Budget and Appropriation Committee
National Treasury
The National Treasury

Austerity talk must be matched with action

EDITORIAL: Austerity talk must be matched with action

The National Treasury must match its talk of austerity measures with action. FILE PHOTO | NMG

At long last, the National Treasury has come clear on the controversy that has been raging over how best public funds should be allocated to the different arms of government. It has made it clear that annual budgets of Parliament and the Judiciary, just like that of the Executive, must be allocated budgetary funds on a needs basis, guided by existing economic realities.That decision effectively rejects a position that the Budget and Appropriation Committee (BAC) has been fronting from last year. That the recurrent expenditures of both Parliament and the Judiciary be allowed to rise automatically by 7.5 per cent every year.Though one may argue that the three arms of government need to be independent of each other that must not be stretched to include writing own cheques to spend taxpayers’ money without a justification.We trust that the best budget brains sit at the National Treasury, where there is also a complete picture of the needs and priorities of government.But we must also appreciate the powerful role that the Constitution has assigned Parliament (BAC) in the budget-making process. This makes it prudent that each arm of the government be left to play its role. The National Treasury must be allowed to design annual budgets based on the resource envelope and priority feedback as communicated by citizens through public participation forums.And let Parliament make its input by being the final determinant of what actually goes to each arm of government.To be sure, a fair allocation should be arrived at as a calculus of projected tax revenues, strategic importance of the recipient and its ability to absorb the funds.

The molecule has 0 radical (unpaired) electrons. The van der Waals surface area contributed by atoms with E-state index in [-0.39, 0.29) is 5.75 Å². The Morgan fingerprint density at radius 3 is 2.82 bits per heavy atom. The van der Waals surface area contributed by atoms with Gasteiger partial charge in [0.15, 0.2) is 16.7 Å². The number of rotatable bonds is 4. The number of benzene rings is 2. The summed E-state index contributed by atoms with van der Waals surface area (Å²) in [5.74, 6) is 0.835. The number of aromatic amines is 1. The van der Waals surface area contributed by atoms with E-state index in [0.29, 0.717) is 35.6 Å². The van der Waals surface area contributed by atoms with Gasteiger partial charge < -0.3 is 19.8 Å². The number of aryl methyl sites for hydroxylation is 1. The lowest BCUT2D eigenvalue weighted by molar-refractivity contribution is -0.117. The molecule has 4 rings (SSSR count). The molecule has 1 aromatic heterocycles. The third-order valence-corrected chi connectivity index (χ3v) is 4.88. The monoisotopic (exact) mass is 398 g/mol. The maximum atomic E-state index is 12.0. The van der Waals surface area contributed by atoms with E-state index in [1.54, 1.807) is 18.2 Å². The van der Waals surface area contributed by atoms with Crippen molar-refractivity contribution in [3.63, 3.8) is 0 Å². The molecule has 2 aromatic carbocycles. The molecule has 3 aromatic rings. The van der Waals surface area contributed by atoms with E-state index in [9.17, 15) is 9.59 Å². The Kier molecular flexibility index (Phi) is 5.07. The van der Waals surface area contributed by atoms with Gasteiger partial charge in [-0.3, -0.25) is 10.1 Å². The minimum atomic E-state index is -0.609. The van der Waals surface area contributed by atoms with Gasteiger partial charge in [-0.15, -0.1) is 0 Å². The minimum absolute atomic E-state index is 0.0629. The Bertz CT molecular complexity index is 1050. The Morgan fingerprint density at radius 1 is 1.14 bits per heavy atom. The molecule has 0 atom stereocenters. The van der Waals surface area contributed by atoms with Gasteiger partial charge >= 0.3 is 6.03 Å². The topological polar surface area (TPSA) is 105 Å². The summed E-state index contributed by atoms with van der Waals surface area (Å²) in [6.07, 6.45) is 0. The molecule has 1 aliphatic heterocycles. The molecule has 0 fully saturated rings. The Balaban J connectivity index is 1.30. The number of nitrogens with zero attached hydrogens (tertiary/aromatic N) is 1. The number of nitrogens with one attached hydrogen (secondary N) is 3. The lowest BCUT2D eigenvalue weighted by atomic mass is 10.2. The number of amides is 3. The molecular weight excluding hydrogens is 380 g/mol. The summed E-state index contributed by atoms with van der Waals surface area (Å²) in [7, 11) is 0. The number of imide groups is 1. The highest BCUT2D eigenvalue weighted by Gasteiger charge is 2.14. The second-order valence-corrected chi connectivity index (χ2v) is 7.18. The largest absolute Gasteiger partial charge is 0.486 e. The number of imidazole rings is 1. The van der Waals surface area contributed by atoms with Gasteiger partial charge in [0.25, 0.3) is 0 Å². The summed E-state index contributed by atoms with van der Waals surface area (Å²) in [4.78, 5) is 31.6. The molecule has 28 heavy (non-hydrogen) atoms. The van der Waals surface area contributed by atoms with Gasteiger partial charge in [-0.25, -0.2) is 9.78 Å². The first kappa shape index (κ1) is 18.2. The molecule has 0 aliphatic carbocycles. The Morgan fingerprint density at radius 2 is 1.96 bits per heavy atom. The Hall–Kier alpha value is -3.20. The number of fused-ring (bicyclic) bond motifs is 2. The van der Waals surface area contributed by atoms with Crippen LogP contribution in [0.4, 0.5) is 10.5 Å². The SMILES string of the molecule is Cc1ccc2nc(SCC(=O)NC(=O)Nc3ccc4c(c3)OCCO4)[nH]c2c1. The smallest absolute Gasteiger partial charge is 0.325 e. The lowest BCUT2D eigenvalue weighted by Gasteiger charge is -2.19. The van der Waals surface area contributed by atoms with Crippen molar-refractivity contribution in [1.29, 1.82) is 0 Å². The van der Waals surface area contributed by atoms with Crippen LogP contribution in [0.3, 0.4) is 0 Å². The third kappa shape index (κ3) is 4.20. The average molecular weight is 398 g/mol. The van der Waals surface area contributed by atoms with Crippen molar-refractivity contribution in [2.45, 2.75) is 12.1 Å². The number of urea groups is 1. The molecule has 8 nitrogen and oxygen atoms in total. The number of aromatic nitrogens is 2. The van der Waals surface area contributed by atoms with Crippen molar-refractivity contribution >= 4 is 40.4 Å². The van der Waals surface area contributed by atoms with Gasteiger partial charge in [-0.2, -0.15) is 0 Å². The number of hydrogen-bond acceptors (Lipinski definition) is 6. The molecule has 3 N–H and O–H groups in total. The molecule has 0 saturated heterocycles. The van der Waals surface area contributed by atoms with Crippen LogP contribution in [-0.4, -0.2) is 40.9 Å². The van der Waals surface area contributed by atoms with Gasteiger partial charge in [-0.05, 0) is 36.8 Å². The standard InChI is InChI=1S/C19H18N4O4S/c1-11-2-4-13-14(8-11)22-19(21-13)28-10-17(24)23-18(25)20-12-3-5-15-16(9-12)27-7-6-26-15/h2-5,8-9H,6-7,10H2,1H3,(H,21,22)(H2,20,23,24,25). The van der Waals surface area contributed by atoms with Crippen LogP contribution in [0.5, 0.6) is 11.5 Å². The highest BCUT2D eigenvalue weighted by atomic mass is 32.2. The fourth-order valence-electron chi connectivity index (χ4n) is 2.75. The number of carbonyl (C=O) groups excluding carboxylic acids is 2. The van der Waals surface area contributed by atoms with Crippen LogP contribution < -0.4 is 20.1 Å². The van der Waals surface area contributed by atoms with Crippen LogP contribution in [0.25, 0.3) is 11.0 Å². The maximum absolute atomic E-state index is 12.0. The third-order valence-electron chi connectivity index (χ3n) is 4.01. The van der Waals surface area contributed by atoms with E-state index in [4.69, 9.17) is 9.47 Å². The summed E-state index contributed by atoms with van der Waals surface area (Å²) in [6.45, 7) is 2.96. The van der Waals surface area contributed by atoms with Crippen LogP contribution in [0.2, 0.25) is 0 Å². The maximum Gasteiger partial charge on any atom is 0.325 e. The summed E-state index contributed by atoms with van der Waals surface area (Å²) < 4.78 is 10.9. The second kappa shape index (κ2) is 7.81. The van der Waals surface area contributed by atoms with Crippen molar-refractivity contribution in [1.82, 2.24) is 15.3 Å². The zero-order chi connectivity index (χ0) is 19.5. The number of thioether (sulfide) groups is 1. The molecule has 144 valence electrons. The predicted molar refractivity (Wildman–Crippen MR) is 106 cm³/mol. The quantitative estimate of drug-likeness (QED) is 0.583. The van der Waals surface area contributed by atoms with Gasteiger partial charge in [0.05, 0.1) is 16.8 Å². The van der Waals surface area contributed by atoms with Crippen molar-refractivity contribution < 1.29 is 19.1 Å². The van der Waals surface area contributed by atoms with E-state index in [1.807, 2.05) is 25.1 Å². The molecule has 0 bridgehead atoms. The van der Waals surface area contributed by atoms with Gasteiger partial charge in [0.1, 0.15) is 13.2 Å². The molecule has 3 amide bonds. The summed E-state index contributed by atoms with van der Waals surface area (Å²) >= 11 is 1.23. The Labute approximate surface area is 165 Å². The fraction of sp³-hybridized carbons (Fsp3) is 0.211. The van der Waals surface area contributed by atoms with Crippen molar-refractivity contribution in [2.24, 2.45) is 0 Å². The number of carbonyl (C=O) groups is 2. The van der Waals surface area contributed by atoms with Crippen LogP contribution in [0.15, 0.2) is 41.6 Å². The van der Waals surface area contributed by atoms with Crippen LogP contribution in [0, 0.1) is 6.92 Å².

That, in short, is what the Constitution demands and is what Kenyans expect from the various stakeholders. The ultimate goal must be to prevent profligate spending that has and continues to delay Kenya’s economic takeoff.The National Treasury must therefore match its talk of austerity measures with action.Kenyans want to see an end to wasteful spending in public offices and one way to demonstrate seriousness of this matter is to surcharge culpable individuals as provided for in Article 226 of the constitution.

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